Last updated on December 9th, 2018
Have you ever tried those nasal strips for your snoring only to discover that they don’t work for you? Maybe it’s time to try another solution. Perhaps a mandibular advancement device (MAD) like SnoreMeds could be your perfect fit.
- You can still breathe through your mouth during use
- Easy to clean
- Not very expensive, especially when purchased in bulk
- Reduces snoring in a majority of people
- You only get two chances to mold it properly
- Each device lasts just 3-4 months
- Can cause jaw pain
- Can’t be used with dentures, bridges, or other dental work
|2 sizes||Easier to get a perfect fit|
|BPA- and latex-free||Won?t leach dangerous chemicals|
|Easy to fit and simple to wear||No complicated hooks, screws, or calibrators|
|Effective in 85% of snorers who don?t wear dentures or other dental appliances||Will probably work for you|
|Customizable fit||More comfortable than a ?one size fits all? type of device|
|Airholes||You can breathe through your mouth while wearing it|
|Manufactured from a high-quality anti-allergenic thermoplastic||Won?t disintegrate or cause allergic reactions|
|Affordable||Cheaper than similar devices, especially if you purchase more than one at a time|
|Recommended by dentists and doctors||Trustworthy product|
|45-day money-back guarantee||Try without risk|
What is SnoreMeds and How Does SnoreMeds Stop Snoring?
SnoreMeds is a Mandibular Advancement Device (MAD) that works by pulling your lower jaw forward, which prevents your tongue from relaxing into your throat and blocking your airway while you sleep. SnoreMeds stops snoring by keeping your tongue clear of your airway.
How Does SnoreMeds Work?
SnoreMeds works by using a boil-and-bite custom-fit mouthpiece to advance your lower jaw forward while you sleep. Most snoring is caused by the tongue partially blocking the airway when it relaxes during sleep. Advancing the lower jaw prevents the tongue from relaxing into the throat.
Do you Want a SnoreMeds Anti Snoring Mouthpiece?
When you first receive the SnoreMeds mouthpiece, you will need to do a boil-and-bite process to create a proper fit. The boil-and-bite process works like this:
- You need to have your lower jaw thrust forward while you bite the hot mouthpiece. You only get two chances to get the fit right, so you may want to practice jutting your jaw forward into the position you want it to be in every night before starting the boil-and-bite process. Ideally, you want your lower jaw to stick out 3-5 mm ahead of your upper jaw.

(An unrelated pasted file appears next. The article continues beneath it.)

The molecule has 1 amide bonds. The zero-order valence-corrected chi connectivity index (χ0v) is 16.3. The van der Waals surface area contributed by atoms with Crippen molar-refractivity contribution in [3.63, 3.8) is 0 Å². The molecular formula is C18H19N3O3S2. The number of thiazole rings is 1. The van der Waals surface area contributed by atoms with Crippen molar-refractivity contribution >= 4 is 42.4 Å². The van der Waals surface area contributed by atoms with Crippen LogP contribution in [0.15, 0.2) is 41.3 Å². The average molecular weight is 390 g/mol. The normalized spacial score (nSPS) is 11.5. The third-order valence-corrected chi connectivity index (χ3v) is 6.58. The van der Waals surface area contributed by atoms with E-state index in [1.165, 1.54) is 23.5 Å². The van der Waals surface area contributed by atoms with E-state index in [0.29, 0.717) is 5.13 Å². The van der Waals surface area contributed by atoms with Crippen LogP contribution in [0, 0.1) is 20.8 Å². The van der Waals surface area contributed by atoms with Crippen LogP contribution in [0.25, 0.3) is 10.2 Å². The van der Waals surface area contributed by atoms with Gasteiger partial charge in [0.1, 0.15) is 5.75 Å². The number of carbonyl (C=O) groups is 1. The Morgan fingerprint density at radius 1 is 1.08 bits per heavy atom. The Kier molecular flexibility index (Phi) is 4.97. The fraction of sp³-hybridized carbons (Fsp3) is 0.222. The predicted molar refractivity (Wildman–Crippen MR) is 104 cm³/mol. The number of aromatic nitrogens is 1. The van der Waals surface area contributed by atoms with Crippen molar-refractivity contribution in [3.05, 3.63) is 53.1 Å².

- Hold the mouthpiece upright and insert the handle/spatula.
- Pour boiling water into a bowl and insert the mouthpiece in the hot water for 18 seconds. The mouthpiece will turn clear when it’s ready to be formed.
- Place the mouthpiece in your mouth (bottom teeth first) and thrust your jaw forward into position. Then push the plastic around your teeth to fit while sucking out the water to create a vacuum seal on the back side of your teeth.
- Once you have a good fit, place the mouthpiece in ice cold water. Once it’s cooled, double check the fit.
- You may repeat this process once if you don’t get a good fit the first time. However, after two fittings, the plastic will be ruined and you won’t get another opportunity to fit it properly.
- Once the mouthpiece is properly molded, all you need to do is pop it in your mouth every night after brushing your teeth and before going to bed.
- Each morning, clean with a toothbrush and toothpaste. Once a week, put it in a cup with a denture cleaner to remove bacteria missed by regular brushing.
- Replace the mouthpiece as needed, usually every 3-4 months.
Are there different types of snoring?
Yes. While snoring is often caused by the tongue relaxing into and partially blocking the airway , snoring can also be caused by the jaw dropping open at night, small or collapsing nostrils preventing you from breathing well through your nose, or air drying out the back of your throat. SnoreMeds may be effective for the 85% of people whose snoring is caused by their tongue blocking their airway, but is not effective for other types of snoring.
Will SnoreMeds stop my snoring the first night I try it?